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2.10 Sending Email

We’ll follow up the previous lesson by introducing an email notification to commenters when a task is marked as done. In this lesson, you’ll learn all of the main aspects of sending email with Rails.

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2.10 Sending Email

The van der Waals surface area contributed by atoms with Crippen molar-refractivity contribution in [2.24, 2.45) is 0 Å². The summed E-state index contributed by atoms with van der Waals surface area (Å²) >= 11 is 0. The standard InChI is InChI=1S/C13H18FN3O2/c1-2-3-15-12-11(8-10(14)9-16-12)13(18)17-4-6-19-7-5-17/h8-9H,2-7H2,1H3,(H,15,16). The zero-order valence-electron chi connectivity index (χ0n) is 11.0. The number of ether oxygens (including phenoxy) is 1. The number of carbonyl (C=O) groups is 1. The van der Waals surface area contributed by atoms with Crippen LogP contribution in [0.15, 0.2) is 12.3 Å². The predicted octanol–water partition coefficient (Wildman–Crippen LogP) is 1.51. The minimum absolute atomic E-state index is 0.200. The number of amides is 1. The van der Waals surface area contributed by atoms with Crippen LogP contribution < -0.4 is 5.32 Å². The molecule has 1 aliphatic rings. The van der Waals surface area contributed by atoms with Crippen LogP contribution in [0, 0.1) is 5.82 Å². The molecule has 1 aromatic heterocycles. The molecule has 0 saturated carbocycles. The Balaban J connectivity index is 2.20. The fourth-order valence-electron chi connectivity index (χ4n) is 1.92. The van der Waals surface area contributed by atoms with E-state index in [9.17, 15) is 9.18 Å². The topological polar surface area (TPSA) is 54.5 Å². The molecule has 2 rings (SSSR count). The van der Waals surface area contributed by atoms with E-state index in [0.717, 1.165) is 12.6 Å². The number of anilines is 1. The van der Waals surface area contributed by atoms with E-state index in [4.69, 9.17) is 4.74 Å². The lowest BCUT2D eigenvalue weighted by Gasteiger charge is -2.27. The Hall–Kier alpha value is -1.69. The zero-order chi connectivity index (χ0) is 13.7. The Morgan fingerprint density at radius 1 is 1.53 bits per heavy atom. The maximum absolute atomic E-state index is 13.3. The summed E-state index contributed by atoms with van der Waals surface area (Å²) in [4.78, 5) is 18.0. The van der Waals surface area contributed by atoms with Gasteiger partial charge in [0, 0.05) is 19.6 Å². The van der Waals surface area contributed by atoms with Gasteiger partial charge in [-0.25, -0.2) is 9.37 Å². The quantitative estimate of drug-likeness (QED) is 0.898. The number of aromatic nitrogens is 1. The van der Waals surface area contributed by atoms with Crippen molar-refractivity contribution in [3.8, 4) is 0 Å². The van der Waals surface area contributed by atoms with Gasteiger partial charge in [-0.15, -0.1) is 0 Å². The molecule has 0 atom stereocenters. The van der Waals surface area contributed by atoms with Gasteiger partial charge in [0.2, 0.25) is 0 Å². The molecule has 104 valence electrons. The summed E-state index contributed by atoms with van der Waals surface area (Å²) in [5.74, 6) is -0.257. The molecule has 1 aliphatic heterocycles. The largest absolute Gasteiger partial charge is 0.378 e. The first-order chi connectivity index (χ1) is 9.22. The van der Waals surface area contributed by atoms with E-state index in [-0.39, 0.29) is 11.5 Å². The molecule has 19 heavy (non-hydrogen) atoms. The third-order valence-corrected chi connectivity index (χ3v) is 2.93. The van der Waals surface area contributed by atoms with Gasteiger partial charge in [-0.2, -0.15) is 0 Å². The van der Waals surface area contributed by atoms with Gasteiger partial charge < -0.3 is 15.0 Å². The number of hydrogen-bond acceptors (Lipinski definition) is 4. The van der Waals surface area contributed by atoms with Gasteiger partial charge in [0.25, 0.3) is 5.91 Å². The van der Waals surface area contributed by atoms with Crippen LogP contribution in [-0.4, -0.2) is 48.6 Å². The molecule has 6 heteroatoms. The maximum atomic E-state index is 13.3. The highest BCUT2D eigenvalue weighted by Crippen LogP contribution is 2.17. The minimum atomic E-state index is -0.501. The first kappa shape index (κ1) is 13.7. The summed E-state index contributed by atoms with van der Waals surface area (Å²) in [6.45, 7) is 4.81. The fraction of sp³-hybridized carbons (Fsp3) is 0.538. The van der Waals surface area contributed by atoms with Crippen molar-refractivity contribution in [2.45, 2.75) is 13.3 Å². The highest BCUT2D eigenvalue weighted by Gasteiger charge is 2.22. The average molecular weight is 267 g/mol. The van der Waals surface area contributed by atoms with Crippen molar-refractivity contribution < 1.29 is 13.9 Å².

Let's continue with what we were developing in the previous lesson. If you recall correctly, we were able to toggle between the done and undone state for each task. If I click on it, you will see a small highlight, and the task will be updated as being not done. If I check it again, this will be updated. Now, I want to show you the power of using email in your rails application. And to do that, we're going to pick up on this specific feature. Whenever we tick a check box for one task, we want to send an email to whoever is part of that task. So if I click on the details for that task, you will see that we have this user with one user name. In fact, in order to allow to view that email address, I'm going to change the template. So let's go to app views, then tasks, then show. The show template contains the list of all of the comments. So in here, I'm going to create for example a small text so we'll type in small and then print out the comments email. So you just type in comment.email. The comment is a comment object which has an email attribute. You simply call that method, and it will print out the proper value. Going back to the browser and hitting reload, you will see that e-mail in specific. Our objective is to send an e-mail to whoever has participated in the list of comments. In this case if we send an e-mail, this address will be the only one affected, which is fine for me. Now how does Rails work in order to send e-mail? What should we do about it? Well the way we do it is by calling a generator in Rails, so we'll go ahead and step to the terminal. Let's type in rails generate and then a mailer. A mailer takes a name and a list of methods. Each method represents a specific context about which to send an e-mail. So I'll create a default mailer because most likely we won't be using an other e-mail settings, at least as of now. So I'll create a default mailer and the context that I want to add is called confirm task basically this will make sure that whoever is participating in that task gets a confirmation email that the task was marked as done or not done. Let's press Enter and see the result. You will see a mailer class, here, a default application mailer, this is basically a parent class, a super class, then a bunch of different views and some test files. We're gonna focus our attention on the default mailer, and on these two. These are the layouts we won't be needing to handle those as of now. You are totally free to browse them, if you wish to, to perform some changes you would like. But really we're going to focus on the confirmed task templates, the text version and the HTML version. Okay, with this we can browse through them and see what we should do in the mails folder you will see the two files. The application mailer has a default instruction and a default layout. I'm going to change this default address to my own commercial address for Tutsplus. Now the default mailer will use the settings from this application mailer because it inherits from it. As for the confirm task method, we will use this method to define the contents of the email. Whatever instance variables we set in the method, will be used in the templates. So, I'm going to remove this greeting method, and the to argument in the mailing instruction will contain the list of all emails within the list of comments. Now, how do we access them, really? Well, the confirm task method will take a task as an argument, so from that object we can reach the list of comments and from there we can create a mapping. So, I want to use the map function and specifically return all of the emails, so we use this instruction. By the way this is the same as typing something like task.comments.map {, which takes each different comment as an argument, and then retrieve the comment's email. This is the same as what's on top. Because we want to access a single message from each different object, we can use this notation. It makes it a lot simpler. Take a moment to absorb this. Okay, let's take two what we should do. We will get an array of different addresses, so that's more than appropriate. We want to send an email to all of them. Now about that subject. Curiously enough, you can see that we have an instruction regarding the subject of that email. We need to look up the internationalization file and pass the subject in there. Let's see, we need to go to config, locals and then en.yemo. This is the exact file, so I'm gonna go ahead and change it in order to add that subject. So let me just go back to the previous one, let's see, okay so the method that we need is this one. I'm just going to copy it, go back to the previous file and paste it right here. This is the string that it's going to be using. So I'm going to separate each different perimeter in between dots with a colon and for each one, there will be separate keys. This is a structure that Rails supports, so basically, we just need to follow it! In here, we can type in for example, Task updated. And that's it. Basically the subject is specified in the localization files rather than the mailer class itself. This way we can use different localization setting depending on where the use is located. For now, we're just going to stick to English. Now let's stick to the default mailer class. We already have a subject. And the list of addresses that are basically the recipient to the email. The only thing left is the templates, the body of that email. We need to go to views in the app folder, then choose default mailer, and then for each one of these templates we'll fill in the information for now, it has a default placeholder text which I'm basically going to remove. The same goes for the text version. Okay, now let's focus on maybe the text version first. We'll figure out a way of doing that in HTML as well. This is a valid example for a template. Remember, this is a text version only. So every new line counts. We're telling the user that he participated on the following task and will pass the tasks title. This is actually a good thing that I remembered. We need to set the instance variable properly and then we'll need to tell the user whether it is marked as done or undone. If the task is done, we'll tell the user that it's done. Otherwise, the other way around. That's as simple as that. We're gonna do the same thing for the other template. I pasted a snippet that closely resembles the text version. The same text is there, but we're just using regular HTML. So, the same text, but we'll add in a strong tack to the title. And then the previous text in the second line is basically the same thing as in the text version. So I'm just going to say this and we're ready to go. Well, wait a minute, you need to go to that default mailer and use that task variable and make so it is an instance variable, like so. This is very important, otherwise the content will not be there. In fact, you will throw some errors because the variable's not there. Now we still need to do two more things. One of them is to integrate the mailer with the actual code when we update the task, and the other one is to configure the email server. So let's go to the controller. On the tasks controller, let's see, here it is, when we try to update a task, so we're going to call the toggle method here, when we save the task, we're going to call that mailer. Let's use defaultmailer.confirm_task, which is the exact method we have we're gonna pass the task instance variable we have here and we'll call deliver later. There is an option called deliver now in case you want to deliver the email immediately. However, with Rails four, this is done via the deliver later method as well in case you don't have a job processor in the background, something like rescue or sidekick. So because we don't have any of that, the email will be delivered right away. However, if you do have such a service, and and want to deliver the email immediately, choose deliver_now. However, I think it's safer to use this method instead. It basically transfers the email process to another thread or another service and the request moves on immediately without delay. This is the instruction that actually sends the email. It resorts to the email class; use the method that's appropriate, in this case it's this one you're passing whatever arguments you feel you should have and then use the deliver method. The last thing that needs to be done is configure the mailer settings. We do that on an application level. So I need to go to the general configuration of the application. Specifically for each different environment you will most likely effect two specific environments the development on and the production one when you deploy it. We're going to star with development, but later on you can adjust your settings in development to mirror the best way to do it in production. Two things need to be considered. First of all, I want to make sure that I raise delivery errors so that we know whether something has gone wrong or not. If you were to keep this in false, you wouldn't know whether we had some errors in delivering the errors or not. So we're going to make that as a true condition. The other setting that we'll need to configure is actually not in here. So I'll type config.actionmailer.smtp settings. This is going to be a hash. So basically this will have some keys and values that will basically set up our SMTP configuration. Rails is not going to do anything whatsoever. It's just going to call SMTP and send an email from your own email address. Oh, by the way, we should add another instruction that tells up whether we should use SMTP or another delivery method. So use delivery method equals SMTP. Without this you won't be able to send email through SMTP, so you really should type that in. Now as far as the SMTP settings go I'm gonna paste a snippet of code that I prepared previously. There you go. You have five essential keys that you should point out. Specifically the address of DSNTP server. The username which is usually the email address itself. The password. The authentication method which should be log in, in case you use a user and password combo. And this instruction might be optional if you have, for example, some sort of a Gmail address or something like that. Usually, a mail server that's certified won't need this instruction. However, you might face that challenge in terms of the certificate not being valid or expired. And you'll need to set this option back to false. The reason I'm using environment variables is to hide my very own, personal information. So the SMTP_SERVER, SMPT_USER, and SMTP_PASSWORD variables will be defined in my own zshrc file. This is the best approach for increasing security. All of the data goes inside the computer in which the application is running. But still you're free to just type that string away. Just comment that out and type in the password, user name and address directly into the application. So let's just keep it like this. The information on these three fields are secure. We just need to test this out. Everything is set in place, so we just need to cut the server so that we can load all of these changes. So just type in real server again. So let's open the project page where the interaction takes place. Let's take the chance and open FireBug and reload this as we want to make sure that the A Check request comes in. Let's tick the box, and there you go. You could see the highlight message and everything. If the highlight doesn't appear, that means that something must have gone wrong, and you should check the error message that comes either in the Rail server, or in Firebug. But since the request came true, we successfully sent that email. As you can see, this is our email, it was sent today at this time so let me just double-click on that, and there you go. There's the email message. In this case it is just HTML, because you see this trunc tag and everything. The text is bold. So, great job on sending email. Let's sum this up really quick. You need to have the delivery method to SMTP. Make sure to raise delivery errors in development. And the SMTP settings should be something like this hash. The next step is to generate a mailer. You do that by typing railsgmailer. You will come up with an application mailer if it doesn't already exist. The default mailer is also their because that's the one that we generated with the appropriate method. After that you will need to configure your views so just go to the appropriate folder, assemble the content that you wish to put out to that user either in html or text formats. At the end just integrate that mailer with the application work flow. In this case just go to the task's controller, we wanted to send one e-mail each time we toggled a task and thus the result is as we just saw. Whenever we tick that check box and e-mail will pop up.